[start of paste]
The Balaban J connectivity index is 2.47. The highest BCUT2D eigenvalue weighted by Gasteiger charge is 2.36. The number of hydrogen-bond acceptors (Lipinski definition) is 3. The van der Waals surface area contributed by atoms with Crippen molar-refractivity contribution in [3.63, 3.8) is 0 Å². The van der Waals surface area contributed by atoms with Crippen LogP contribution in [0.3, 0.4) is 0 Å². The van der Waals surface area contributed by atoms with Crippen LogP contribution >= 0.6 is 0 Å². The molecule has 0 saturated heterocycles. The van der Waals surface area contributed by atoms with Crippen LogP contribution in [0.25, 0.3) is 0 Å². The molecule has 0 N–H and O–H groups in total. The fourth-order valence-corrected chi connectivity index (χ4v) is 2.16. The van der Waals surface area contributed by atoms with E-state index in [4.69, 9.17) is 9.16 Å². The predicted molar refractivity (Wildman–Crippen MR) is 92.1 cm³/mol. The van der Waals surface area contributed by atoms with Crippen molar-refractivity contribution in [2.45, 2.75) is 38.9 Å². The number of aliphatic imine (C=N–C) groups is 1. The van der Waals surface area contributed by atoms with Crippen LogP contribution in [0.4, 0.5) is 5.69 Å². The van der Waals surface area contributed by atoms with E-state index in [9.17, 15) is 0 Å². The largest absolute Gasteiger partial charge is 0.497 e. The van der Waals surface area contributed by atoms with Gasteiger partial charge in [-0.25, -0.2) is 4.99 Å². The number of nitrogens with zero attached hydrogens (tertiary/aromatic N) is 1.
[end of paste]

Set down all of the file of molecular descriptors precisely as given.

The Balaban J connectivity index is 2.47. The highest BCUT2D eigenvalue weighted by Gasteiger charge is 2.36. The number of hydrogen-bond acceptors (Lipinski definition) is 3. The van der Waals surface area contributed by atoms with Crippen molar-refractivity contribution in [3.63, 3.8) is 0 Å². The van der Waals surface area contributed by atoms with Crippen LogP contribution in [0.3, 0.4) is 0 Å². The van der Waals surface area contributed by atoms with Crippen LogP contribution >= 0.6 is 0 Å². The molecule has 0 saturated heterocycles. The van der Waals surface area contributed by atoms with Crippen LogP contribution in [0.25, 0.3) is 0 Å². The molecule has 0 N–H and O–H groups in total. The fourth-order valence-corrected chi connectivity index (χ4v) is 2.16. The van der Waals surface area contributed by atoms with E-state index in [4.69, 9.17) is 9.16 Å². The predicted molar refractivity (Wildman–Crippen MR) is 92.1 cm³/mol. The van der Waals surface area contributed by atoms with Crippen molar-refractivity contribution in [2.45, 2.75) is 38.9 Å². The number of aliphatic imine (C=N–C) groups is 1. The van der Waals surface area contributed by atoms with Crippen LogP contribution in [0.4, 0.5) is 5.69 Å². The van der Waals surface area contributed by atoms with E-state index in [9.17, 15) is 0 Å². The largest absolute Gasteiger partial charge is 0.497 e. The van der Waals surface area contributed by atoms with Gasteiger partial charge in [-0.25, -0.2) is 4.99 Å². The number of nitrogens with zero attached hydrogens (tertiary/aromatic N) is 1.